Mexican Black Kingsnake - Introduction

Introduction

Like all colubrids, the Mexican black kingsnake is a constrictor, using its powerful body to envelope and asphyxiate its prey, and therefore lacks any venom. Their diet does include other snakes (ophiophagy) — particularly rattlesnakes which are also common to the region—and as result, has developed an immunity to various kinds of venom.

This species (not unlike other kingnsakes) occupy rocky areas and places lush with vegetation in various regions of the Sonora Desert, Northwestern Sinaloa, Mexico, and small parts of Arizona. Recent evidence suggests that species found within Arizona, despite their dark markings, are actually a cross between the Mexican black kingsnake (Lampropeltis getula nigrita), the California kingsnake (Lampropeltis getula californiae), or the desert black kingsnake (Lampropeltis getula splendida). The various kingsnakes in these areas often interbreed and are no longer considered "pure" Mexican black kingsnakes. The Mexican black kingsnake's diet consists mainly of small rodents, lizards, birds, eggs, and other snakes.

They are opportunistic hunters that will frequent the burrows of rodents and other small creatures, looking for their next meal. While they are a terrestrial species, they have been known to climb low vegetation, and are also excellent swimmers.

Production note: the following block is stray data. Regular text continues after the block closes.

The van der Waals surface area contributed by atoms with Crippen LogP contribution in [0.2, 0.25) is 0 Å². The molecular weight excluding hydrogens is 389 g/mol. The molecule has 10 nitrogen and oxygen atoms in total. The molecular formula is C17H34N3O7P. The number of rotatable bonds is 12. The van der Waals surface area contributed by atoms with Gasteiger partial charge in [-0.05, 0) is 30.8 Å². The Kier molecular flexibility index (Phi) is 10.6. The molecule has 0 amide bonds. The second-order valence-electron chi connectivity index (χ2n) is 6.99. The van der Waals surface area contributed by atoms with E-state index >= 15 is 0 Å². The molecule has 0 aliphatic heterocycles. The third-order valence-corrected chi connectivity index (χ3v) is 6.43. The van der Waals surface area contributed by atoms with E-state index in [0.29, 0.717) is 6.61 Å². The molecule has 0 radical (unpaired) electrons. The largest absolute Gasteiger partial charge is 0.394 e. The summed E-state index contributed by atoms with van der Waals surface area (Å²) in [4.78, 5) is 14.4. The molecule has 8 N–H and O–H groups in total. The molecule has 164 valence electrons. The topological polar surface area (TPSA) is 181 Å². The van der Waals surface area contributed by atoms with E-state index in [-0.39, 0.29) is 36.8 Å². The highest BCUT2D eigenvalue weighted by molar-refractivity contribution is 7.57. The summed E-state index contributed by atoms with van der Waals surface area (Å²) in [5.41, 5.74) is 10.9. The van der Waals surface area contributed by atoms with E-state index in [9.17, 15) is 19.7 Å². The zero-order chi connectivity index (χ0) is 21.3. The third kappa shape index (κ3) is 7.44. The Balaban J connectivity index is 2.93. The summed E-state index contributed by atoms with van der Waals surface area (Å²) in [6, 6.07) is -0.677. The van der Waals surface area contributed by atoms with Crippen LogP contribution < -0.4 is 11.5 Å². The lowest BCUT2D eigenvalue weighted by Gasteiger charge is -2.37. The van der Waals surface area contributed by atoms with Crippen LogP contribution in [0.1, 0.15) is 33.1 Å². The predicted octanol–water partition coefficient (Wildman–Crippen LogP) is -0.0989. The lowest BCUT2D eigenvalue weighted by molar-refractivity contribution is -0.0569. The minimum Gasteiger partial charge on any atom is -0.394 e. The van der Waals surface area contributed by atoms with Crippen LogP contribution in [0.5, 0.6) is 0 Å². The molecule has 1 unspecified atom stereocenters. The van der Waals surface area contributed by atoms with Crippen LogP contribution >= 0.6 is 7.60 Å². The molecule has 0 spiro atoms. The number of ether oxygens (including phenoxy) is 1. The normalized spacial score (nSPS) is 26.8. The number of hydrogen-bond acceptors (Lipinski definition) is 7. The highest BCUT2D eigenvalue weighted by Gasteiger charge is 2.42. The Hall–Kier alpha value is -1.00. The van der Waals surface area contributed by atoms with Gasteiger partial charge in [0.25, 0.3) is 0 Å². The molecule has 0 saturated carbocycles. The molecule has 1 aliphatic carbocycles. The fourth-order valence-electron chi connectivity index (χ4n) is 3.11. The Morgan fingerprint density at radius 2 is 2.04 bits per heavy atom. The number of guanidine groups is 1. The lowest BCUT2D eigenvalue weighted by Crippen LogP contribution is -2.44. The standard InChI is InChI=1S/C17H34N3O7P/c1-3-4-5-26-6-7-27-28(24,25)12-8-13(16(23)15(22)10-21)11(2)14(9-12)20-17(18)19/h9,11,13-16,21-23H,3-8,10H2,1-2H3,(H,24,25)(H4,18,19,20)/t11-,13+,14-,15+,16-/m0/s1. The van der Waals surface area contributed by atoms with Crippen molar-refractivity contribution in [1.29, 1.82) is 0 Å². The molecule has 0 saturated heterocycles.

Younglings sometimes carry small spots of white or yellow, particularly under their chin; however, those markings commonly either fade or disappear entirely as they mature. A full grown adult will usually have no discernible rings or other markings of any kind. It is, however, a common misconception that this subspecies of kingsnake is black in colour. In actuality, they are of a deep, dark, chocolate—something that is highly visible under direct light.

The enamel of their scales reflects a "blueish" shimmer (pictured left), a trait made prominent on their ventral scales (likely due to their size, shape, and smoothness), and has been likened to that of the inside of an oyster shell. While this characteristic is found in many colubrids, it is exceptionally apparent on this particular species due to the rich, dark colour of its scales. Lampropeltis means "shiny shield" (from Greek λαμπρος, "shine" + πελτα, "shield").

The Mexican black kingsnake is considered a popular pet (especially for novice collectors) because it is quite easy to care for, generally well natured, and has no reservations feeding on either live or "pre-killed" rodents. They are active during the day and at night (diurnal); however, they tend to hunt during the daytime, as they rely on their (albeit limited) vision for predation. While their eyes do have severely limited acuity, their ability to detect movement is quite acute.

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